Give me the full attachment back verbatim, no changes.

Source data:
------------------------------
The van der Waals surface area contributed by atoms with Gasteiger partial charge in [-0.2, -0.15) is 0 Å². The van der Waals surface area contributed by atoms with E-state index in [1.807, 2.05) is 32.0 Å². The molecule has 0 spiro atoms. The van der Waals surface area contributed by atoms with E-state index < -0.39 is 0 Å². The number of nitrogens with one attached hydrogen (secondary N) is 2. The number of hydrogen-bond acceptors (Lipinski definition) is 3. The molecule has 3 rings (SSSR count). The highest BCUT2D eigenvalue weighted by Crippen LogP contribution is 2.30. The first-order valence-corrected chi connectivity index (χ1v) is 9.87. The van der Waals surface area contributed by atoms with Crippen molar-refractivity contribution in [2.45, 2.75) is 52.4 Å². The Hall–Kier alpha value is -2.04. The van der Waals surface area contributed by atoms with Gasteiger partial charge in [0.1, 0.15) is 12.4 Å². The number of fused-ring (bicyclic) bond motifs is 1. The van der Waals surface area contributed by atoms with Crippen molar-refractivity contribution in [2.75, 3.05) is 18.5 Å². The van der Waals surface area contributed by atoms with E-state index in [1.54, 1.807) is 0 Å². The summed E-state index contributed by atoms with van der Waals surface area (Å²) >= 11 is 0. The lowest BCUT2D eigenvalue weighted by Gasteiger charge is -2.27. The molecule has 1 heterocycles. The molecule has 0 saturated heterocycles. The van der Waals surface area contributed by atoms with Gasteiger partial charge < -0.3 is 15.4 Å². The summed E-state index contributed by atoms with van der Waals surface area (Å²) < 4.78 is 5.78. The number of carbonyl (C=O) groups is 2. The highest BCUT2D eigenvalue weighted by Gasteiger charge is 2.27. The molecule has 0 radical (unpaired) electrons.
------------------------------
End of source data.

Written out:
The van der Waals surface area contributed by atoms with Gasteiger partial charge in [-0.2, -0.15) is 0 Å². The van der Waals surface area contributed by atoms with E-state index in [1.807, 2.05) is 32.0 Å². The molecule has 0 spiro atoms. The van der Waals surface area contributed by atoms with E-state index < -0.39 is 0 Å². The number of nitrogens with one attached hydrogen (secondary N) is 2. The number of hydrogen-bond acceptors (Lipinski definition) is 3. The molecule has 3 rings (SSSR count). The highest BCUT2D eigenvalue weighted by Crippen LogP contribution is 2.30. The first-order valence-corrected chi connectivity index (χ1v) is 9.87. The van der Waals surface area contributed by atoms with Crippen molar-refractivity contribution in [2.45, 2.75) is 52.4 Å². The Hall–Kier alpha value is -2.04. The van der Waals surface area contributed by atoms with Gasteiger partial charge in [0.1, 0.15) is 12.4 Å². The number of fused-ring (bicyclic) bond motifs is 1. The van der Waals surface area contributed by atoms with Crippen molar-refractivity contribution in [2.75, 3.05) is 18.5 Å². The van der Waals surface area contributed by atoms with E-state index in [1.54, 1.807) is 0 Å². The summed E-state index contributed by atoms with van der Waals surface area (Å²) >= 11 is 0. The lowest BCUT2D eigenvalue weighted by Gasteiger charge is -2.27. The molecule has 1 heterocycles. The molecule has 0 saturated heterocycles. The van der Waals surface area contributed by atoms with Gasteiger partial charge < -0.3 is 15.4 Å². The summed E-state index contributed by atoms with van der Waals surface area (Å²) < 4.78 is 5.78. The number of carbonyl (C=O) groups is 2. The highest BCUT2D eigenvalue weighted by Gasteiger charge is 2.27. The molecule has 0 radical (unpaired) electrons.